(6) the agency must maintain continuing jurisdiction over the matter with authority to alter the disposition of the matter in the light of changed circumstances, and a dispute resolution proceeding would interfere with the agency's fulfilling that requirement.


(c) Alternative means of dispute resolution authorized under this subchapter are voluntary procedures which supplement rather than limit other available agency dispute resolution techniques.

(Added Pub. L. 101–552, §4(b), Nov. 15, 1990, 104 Stat. 2739, §582; renumbered §572, Pub. L. 102–354, §3(b)(2), Aug. 26, 1992, 106 Stat. 944.)

Codification

Section 572 of former Title 5, Executive Departments and Government Officers and Employees, was transferred to section 2257 of Title 7, Agriculture.

Prior Provisions

A prior section 572 was renumbered section 592 of this title.

Amendments

1992—Pub. L. 102–354 renumbered section 582 of this title as this section.

§573. Neutrals

(a) A neutral may be a permanent or temporary officer or employee of the Federal Government or any other individual who is acceptable to the parties to a dispute resolution proceeding. A neutral shall have no official, financial, or personal conflict of interest with respect to the issues in controversy, unless such interest is fully disclosed in writing to all parties and all parties agree that the neutral may serve.

(b) A neutral who serves as a conciliator, facilitator, or mediator serves at the will of the parties.

(c) The President shall designate an agency or designate or establish an interagency committee to facilitate and encourage agency use of dispute resolution under this subchapter. Such agency or interagency committee, in consultation with other appropriate Federal agencies and professional organizations experienced in matters concerning dispute resolution, shall—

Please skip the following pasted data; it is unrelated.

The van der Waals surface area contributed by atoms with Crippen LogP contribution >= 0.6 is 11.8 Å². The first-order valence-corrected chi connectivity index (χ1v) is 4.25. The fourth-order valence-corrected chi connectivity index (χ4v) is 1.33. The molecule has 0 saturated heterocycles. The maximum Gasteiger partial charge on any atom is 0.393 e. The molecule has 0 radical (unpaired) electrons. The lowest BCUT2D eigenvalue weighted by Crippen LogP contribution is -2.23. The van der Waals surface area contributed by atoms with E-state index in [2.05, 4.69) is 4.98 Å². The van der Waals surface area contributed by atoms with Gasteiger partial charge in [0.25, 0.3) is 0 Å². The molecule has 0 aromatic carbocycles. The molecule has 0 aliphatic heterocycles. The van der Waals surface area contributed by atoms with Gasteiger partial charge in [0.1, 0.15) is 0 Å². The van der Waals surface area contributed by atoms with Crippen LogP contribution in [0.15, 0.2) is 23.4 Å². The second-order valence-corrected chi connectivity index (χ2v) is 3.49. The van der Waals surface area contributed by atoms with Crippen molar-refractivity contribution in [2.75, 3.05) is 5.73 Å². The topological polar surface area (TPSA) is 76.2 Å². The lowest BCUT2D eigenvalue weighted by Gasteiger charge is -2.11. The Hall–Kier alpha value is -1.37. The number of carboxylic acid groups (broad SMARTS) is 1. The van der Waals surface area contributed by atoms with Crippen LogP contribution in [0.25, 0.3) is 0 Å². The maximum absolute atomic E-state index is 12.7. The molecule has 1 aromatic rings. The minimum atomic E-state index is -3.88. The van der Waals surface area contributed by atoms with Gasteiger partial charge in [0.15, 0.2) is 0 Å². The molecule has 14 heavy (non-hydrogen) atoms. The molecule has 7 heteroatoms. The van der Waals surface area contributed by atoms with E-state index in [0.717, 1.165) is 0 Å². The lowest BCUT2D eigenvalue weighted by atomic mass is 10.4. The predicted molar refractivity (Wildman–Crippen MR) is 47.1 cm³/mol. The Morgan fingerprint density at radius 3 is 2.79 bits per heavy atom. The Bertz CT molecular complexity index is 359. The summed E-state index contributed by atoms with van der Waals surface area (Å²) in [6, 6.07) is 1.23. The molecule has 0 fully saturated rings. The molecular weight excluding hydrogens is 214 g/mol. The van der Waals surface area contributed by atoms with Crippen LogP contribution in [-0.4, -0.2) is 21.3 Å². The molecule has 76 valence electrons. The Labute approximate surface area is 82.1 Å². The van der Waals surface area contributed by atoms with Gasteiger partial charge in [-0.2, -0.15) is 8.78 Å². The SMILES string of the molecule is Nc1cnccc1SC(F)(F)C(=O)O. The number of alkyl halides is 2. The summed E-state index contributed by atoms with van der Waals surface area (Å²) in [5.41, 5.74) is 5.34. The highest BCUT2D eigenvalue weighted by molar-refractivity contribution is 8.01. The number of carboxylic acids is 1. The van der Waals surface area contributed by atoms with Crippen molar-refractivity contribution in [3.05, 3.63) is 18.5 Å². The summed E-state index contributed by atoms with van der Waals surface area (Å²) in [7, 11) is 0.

(1) encourage and facilitate agency use of alternative means of dispute resolution; and

(2) develop procedures that permit agencies to obtain the services of neutrals on an expedited basis.


(d) An agency may use the services of one or more employees of other agencies to serve as neutrals in dispute resolution proceedings. The agencies may enter into an interagency agreement that provides for the reimbursement by the user agency or the parties of the full or partial cost of the services of such an employee.

(e) Any agency may enter into a contract with any person for services as a neutral, or for training in connection with alternative means of dispute resolution. The parties in a dispute resolution proceeding shall agree on compensation for the neutral that is fair and reasonable to the Government.

(Added Pub. L. 101–552, §4(b), Nov. 15, 1990, 104 Stat. 2739, §583; renumbered §573, Pub. L. 102–354, §3(b)(2), Aug. 26, 1992, 106 Stat. 944; amended Pub. L. 104–320, §7(b), Oct. 19, 1996, 110 Stat. 3872.)

Codification

Section 573 of former Title 5, Executive Departments and Government Officers and Employees, was transferred to section 2258 of Title 7, Agriculture.

Prior Provisions

A prior section 573 was renumbered section 593 of this title.

Amendments

1996—Subsec. (c). Pub. L. 104–320, §7(b)(1), added subsec. (c) and struck out former subsec. (c) which related to power of Administrative Conference of the United States to establish and utilize standards for neutrals and to enter into contracts for services of neutrals.

Subsec. (e). Pub. L. 104–320, §7(b)(2), struck out “on a roster established under subsection (c)(2) or a roster maintained by other public or private organizations, or individual” after “contract with any person”.

1992—Pub. L. 102–354 renumbered section 583 of this title as this section.